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In the night, after the others have gone,
with no light but the fire burning,
you let the lost space inside you build,
kindling that takes the flame. You listen quietly,
like a child, to the cold beyond the mountains.

I’ve lived in your far cabin for years now,
looked down on the aspens and sage,
the winding ice of the river. I’ve seen
the white-tailed deer leap the fence
that separates them from your dreams.

I’ve watched you travel the night.
From the shadows next to you
I’ve watched you rise above your bed,
a mirage of lilacs, frozen branches
like veins filled with snow
the fragile white glass glowing to
a polished point, pure light.

When the empty room comes back
I step forward to touch your things
and tend the fire for your return.
My loneliness hurts for a moment
before I find my little dance
to dance outside the world.

And then, tired of turning and turning
I drop exhausted to a chair.
Once more I am, and laugh,
and I pretend next time
you are to be my guest,
not I yours.

My friend, once more I drink your silence,
drink deep of the dark wine
you’ve left for me on the table.
I shall sleep well tonight
and miss your hand upon the door.

~Dan~

NorthButte.jpg

One night a moth flew into the candle, was caught, burnt dry, and held. I must have been staring at the candle, or maybe I looked up when a shadow crossed my page; at any rate, I saw it all. A golden female moth, a biggish one with a two-inch wingspan, flapped into the fire, dropped her abdomen into the wet wax, stuck, flamed, frazzled and fried in a second. Her moving wings ignited like tissue paper, enlarging the circle of light in the clearing and creating out of the darkness the sudden blue sleeves of my sweater, the green leaves of jewelweed by my side, the ragged red trunk of a pine. At once the light contracted again and the moth’s wings vanished into a fine, foul smoke. At the same time her six legs clawed, curled, blackened, and ceased, disappearing utterly. And her head jerked in spasms, making a spattering noise; her antennae crisped and burned away and her heaving mouth parts crackled like pistol fire. When it was all over, her head was, so far as I could determine, gone, gone the long way of her wings and legs. Had she been new, or old? Had she mated and laid her eggs, had she done her work? All that was left was the glowing horn shell of her abdomen and thorax–a fraying, partially collapsed gold tube jammed upright in the candle’s round light.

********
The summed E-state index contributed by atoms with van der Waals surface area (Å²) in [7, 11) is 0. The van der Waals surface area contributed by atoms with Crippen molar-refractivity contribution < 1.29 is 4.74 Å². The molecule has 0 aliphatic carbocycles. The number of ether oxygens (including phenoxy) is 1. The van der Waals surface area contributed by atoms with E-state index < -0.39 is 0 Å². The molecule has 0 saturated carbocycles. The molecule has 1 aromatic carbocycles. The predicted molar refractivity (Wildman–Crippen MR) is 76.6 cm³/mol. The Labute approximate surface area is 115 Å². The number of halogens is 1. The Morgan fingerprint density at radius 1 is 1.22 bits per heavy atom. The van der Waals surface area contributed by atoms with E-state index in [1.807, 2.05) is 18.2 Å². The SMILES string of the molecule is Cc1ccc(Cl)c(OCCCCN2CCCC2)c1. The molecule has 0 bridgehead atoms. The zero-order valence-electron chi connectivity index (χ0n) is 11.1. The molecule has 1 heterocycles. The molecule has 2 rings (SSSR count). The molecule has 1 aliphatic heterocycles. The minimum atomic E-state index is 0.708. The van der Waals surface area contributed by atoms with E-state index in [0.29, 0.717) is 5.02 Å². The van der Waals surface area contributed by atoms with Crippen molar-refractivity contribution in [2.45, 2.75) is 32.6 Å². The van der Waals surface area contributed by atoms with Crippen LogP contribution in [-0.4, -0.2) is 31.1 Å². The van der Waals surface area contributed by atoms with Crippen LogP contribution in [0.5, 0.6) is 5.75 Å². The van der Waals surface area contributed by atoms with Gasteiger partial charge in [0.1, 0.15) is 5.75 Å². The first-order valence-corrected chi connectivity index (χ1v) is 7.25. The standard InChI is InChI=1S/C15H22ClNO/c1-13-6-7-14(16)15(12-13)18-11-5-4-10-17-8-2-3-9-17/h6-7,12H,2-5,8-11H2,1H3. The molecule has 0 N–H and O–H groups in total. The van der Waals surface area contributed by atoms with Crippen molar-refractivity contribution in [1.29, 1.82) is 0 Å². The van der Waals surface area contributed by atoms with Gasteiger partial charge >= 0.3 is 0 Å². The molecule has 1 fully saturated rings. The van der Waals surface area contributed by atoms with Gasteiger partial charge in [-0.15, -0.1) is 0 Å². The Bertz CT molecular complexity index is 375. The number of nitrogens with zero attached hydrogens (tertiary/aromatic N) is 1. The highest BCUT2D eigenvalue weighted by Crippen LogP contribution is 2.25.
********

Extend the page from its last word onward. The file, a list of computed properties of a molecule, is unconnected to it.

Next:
And then this moth-essence, this spectacular skeleton, began to act as a wick. She kept burning. The wax rose in the moth’s body from her soaking abdomen to her thorax to the jagged hole where her head should be, and widened into flame, a saffron-yellow flame that robed her to the ground like any immolating monk. The candle had two wicks, two flames of identical height, side by side. The moth’s head was fire. She burned for two hours, until I blew her out.
She burned for two hours wihtout changing, without bending or leaning–only glowing within, like a building fire glimpsed through silhouetted walls, like a hollow saint, like a flame-faced virgin gone to God, while I read by her light, kindled, while Rimbaud in Paris burnt out his brains in a thousand poems, while night pooled wetly at my feet.